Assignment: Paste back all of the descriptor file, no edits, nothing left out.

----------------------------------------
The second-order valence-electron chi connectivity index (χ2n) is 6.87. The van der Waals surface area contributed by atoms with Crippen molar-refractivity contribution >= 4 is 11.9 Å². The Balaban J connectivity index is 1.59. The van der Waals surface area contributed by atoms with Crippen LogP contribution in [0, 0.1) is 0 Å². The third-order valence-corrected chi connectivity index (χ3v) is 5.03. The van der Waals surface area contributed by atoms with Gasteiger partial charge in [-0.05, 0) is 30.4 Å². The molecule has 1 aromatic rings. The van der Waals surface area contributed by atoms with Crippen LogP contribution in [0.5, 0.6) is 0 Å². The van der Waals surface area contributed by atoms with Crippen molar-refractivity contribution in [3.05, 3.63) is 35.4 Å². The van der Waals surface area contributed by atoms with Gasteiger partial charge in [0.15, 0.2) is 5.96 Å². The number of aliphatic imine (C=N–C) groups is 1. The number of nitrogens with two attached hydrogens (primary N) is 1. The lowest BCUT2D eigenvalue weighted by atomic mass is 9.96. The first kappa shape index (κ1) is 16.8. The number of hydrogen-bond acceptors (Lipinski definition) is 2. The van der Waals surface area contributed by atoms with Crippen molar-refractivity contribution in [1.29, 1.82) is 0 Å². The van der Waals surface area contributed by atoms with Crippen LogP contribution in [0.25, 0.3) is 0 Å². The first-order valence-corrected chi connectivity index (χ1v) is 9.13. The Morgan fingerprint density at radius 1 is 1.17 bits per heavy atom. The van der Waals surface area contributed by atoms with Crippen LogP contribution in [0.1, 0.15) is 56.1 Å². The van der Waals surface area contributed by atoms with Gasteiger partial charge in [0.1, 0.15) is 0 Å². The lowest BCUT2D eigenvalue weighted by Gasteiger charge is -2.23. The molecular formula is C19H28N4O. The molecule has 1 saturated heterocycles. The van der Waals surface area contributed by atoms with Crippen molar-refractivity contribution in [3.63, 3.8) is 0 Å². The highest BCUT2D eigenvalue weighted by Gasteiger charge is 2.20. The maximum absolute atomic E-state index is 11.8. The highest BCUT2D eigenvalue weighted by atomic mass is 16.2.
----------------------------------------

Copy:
The second-order valence-electron chi connectivity index (χ2n) is 6.87. The van der Waals surface area contributed by atoms with Crippen molar-refractivity contribution >= 4 is 11.9 Å². The Balaban J connectivity index is 1.59. The van der Waals surface area contributed by atoms with Crippen LogP contribution in [0, 0.1) is 0 Å². The third-order valence-corrected chi connectivity index (χ3v) is 5.03. The van der Waals surface area contributed by atoms with Gasteiger partial charge in [-0.05, 0) is 30.4 Å². The molecule has 1 aromatic rings. The van der Waals surface area contributed by atoms with Crippen LogP contribution in [0.5, 0.6) is 0 Å². The van der Waals surface area contributed by atoms with Crippen molar-refractivity contribution in [3.05, 3.63) is 35.4 Å². The van der Waals surface area contributed by atoms with Gasteiger partial charge in [0.15, 0.2) is 5.96 Å². The number of aliphatic imine (C=N–C) groups is 1. The number of nitrogens with two attached hydrogens (primary N) is 1. The lowest BCUT2D eigenvalue weighted by atomic mass is 9.96. The first kappa shape index (κ1) is 16.8. The number of hydrogen-bond acceptors (Lipinski definition) is 2. The van der Waals surface area contributed by atoms with Crippen molar-refractivity contribution in [1.29, 1.82) is 0 Å². The van der Waals surface area contributed by atoms with Crippen LogP contribution in [0.25, 0.3) is 0 Å². The first-order valence-corrected chi connectivity index (χ1v) is 9.13. The Morgan fingerprint density at radius 1 is 1.17 bits per heavy atom. The van der Waals surface area contributed by atoms with Crippen LogP contribution in [0.1, 0.15) is 56.1 Å². The van der Waals surface area contributed by atoms with Gasteiger partial charge in [0.1, 0.15) is 0 Å². The lowest BCUT2D eigenvalue weighted by Gasteiger charge is -2.23. The molecular formula is C19H28N4O. The molecule has 1 saturated heterocycles. The van der Waals surface area contributed by atoms with Crippen molar-refractivity contribution in [3.63, 3.8) is 0 Å². The highest BCUT2D eigenvalue weighted by Gasteiger charge is 2.20. The maximum absolute atomic E-state index is 11.8. The highest BCUT2D eigenvalue weighted by atomic mass is 16.2.